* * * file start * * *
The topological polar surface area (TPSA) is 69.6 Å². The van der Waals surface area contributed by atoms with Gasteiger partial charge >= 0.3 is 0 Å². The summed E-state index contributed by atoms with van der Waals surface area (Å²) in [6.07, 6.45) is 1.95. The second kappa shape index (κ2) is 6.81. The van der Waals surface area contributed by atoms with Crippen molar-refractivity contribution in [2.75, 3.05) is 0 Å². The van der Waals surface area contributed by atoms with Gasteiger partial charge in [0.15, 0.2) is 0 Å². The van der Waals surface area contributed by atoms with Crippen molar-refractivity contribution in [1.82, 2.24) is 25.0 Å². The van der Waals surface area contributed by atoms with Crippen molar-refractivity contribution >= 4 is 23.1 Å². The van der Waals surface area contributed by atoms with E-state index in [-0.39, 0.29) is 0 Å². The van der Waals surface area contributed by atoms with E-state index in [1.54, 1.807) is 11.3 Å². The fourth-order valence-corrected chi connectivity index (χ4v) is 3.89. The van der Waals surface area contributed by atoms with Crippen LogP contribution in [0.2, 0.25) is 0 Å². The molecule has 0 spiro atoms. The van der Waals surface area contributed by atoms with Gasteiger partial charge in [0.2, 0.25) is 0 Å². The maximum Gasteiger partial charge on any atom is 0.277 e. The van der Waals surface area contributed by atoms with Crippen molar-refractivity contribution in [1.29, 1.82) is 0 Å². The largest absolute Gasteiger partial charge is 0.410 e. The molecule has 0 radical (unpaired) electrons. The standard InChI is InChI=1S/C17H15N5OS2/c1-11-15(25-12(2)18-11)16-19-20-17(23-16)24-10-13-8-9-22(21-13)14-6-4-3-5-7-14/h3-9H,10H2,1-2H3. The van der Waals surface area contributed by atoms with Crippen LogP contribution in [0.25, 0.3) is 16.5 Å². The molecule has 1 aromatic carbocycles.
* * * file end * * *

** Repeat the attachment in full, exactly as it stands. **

The topological polar surface area (TPSA) is 69.6 Å². The van der Waals surface area contributed by atoms with Gasteiger partial charge >= 0.3 is 0 Å². The summed E-state index contributed by atoms with van der Waals surface area (Å²) in [6.07, 6.45) is 1.95. The second kappa shape index (κ2) is 6.81. The van der Waals surface area contributed by atoms with Crippen molar-refractivity contribution in [2.75, 3.05) is 0 Å². The van der Waals surface area contributed by atoms with Gasteiger partial charge in [0.15, 0.2) is 0 Å². The van der Waals surface area contributed by atoms with Crippen molar-refractivity contribution in [1.82, 2.24) is 25.0 Å². The van der Waals surface area contributed by atoms with Crippen molar-refractivity contribution >= 4 is 23.1 Å². The van der Waals surface area contributed by atoms with E-state index in [-0.39, 0.29) is 0 Å². The van der Waals surface area contributed by atoms with E-state index in [1.54, 1.807) is 11.3 Å². The fourth-order valence-corrected chi connectivity index (χ4v) is 3.89. The van der Waals surface area contributed by atoms with Crippen LogP contribution in [0.2, 0.25) is 0 Å². The molecule has 0 spiro atoms. The van der Waals surface area contributed by atoms with Gasteiger partial charge in [0.2, 0.25) is 0 Å². The maximum Gasteiger partial charge on any atom is 0.277 e. The van der Waals surface area contributed by atoms with Crippen molar-refractivity contribution in [1.29, 1.82) is 0 Å². The largest absolute Gasteiger partial charge is 0.410 e. The molecule has 0 radical (unpaired) electrons. The standard InChI is InChI=1S/C17H15N5OS2/c1-11-15(25-12(2)18-11)16-19-20-17(23-16)24-10-13-8-9-22(21-13)14-6-4-3-5-7-14/h3-9H,10H2,1-2H3. The van der Waals surface area contributed by atoms with Crippen LogP contribution in [0.25, 0.3) is 16.5 Å². The molecule has 1 aromatic carbocycles.